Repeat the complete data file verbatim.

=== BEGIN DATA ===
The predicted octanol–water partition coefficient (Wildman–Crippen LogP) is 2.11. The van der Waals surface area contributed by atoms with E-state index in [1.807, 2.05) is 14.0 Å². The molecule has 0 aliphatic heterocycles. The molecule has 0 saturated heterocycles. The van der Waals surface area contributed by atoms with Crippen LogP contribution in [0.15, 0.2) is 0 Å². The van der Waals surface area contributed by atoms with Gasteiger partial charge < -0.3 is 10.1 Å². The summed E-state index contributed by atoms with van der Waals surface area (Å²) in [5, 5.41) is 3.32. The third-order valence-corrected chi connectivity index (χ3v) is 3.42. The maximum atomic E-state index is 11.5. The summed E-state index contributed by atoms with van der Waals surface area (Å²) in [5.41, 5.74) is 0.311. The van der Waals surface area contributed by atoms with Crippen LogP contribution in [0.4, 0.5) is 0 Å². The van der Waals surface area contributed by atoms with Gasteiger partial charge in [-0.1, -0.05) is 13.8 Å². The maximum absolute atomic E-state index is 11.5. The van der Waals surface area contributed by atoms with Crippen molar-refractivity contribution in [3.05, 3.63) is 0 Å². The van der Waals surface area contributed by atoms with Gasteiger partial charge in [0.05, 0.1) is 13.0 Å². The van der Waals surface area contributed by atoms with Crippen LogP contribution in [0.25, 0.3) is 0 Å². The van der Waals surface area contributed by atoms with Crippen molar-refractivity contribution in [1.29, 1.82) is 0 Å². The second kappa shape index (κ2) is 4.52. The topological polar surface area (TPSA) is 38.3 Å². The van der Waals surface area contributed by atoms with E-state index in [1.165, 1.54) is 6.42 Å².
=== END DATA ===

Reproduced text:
The predicted octanol–water partition coefficient (Wildman–Crippen LogP) is 2.11. The van der Waals surface area contributed by atoms with E-state index in [1.807, 2.05) is 14.0 Å². The molecule has 0 aliphatic heterocycles. The molecule has 0 saturated heterocycles. The van der Waals surface area contributed by atoms with Crippen LogP contribution in [0.15, 0.2) is 0 Å². The van der Waals surface area contributed by atoms with Gasteiger partial charge < -0.3 is 10.1 Å². The summed E-state index contributed by atoms with van der Waals surface area (Å²) in [5, 5.41) is 3.32. The third-order valence-corrected chi connectivity index (χ3v) is 3.42. The maximum atomic E-state index is 11.5. The summed E-state index contributed by atoms with van der Waals surface area (Å²) in [5.41, 5.74) is 0.311. The van der Waals surface area contributed by atoms with Crippen LogP contribution in [0.4, 0.5) is 0 Å². The van der Waals surface area contributed by atoms with Gasteiger partial charge in [-0.1, -0.05) is 13.8 Å². The maximum absolute atomic E-state index is 11.5. The van der Waals surface area contributed by atoms with Crippen molar-refractivity contribution in [3.05, 3.63) is 0 Å². The van der Waals surface area contributed by atoms with Gasteiger partial charge in [0.05, 0.1) is 13.0 Å². The van der Waals surface area contributed by atoms with Crippen LogP contribution in [0.25, 0.3) is 0 Å². The van der Waals surface area contributed by atoms with Crippen molar-refractivity contribution in [1.29, 1.82) is 0 Å². The second kappa shape index (κ2) is 4.52. The topological polar surface area (TPSA) is 38.3 Å². The van der Waals surface area contributed by atoms with E-state index in [1.165, 1.54) is 6.42 Å².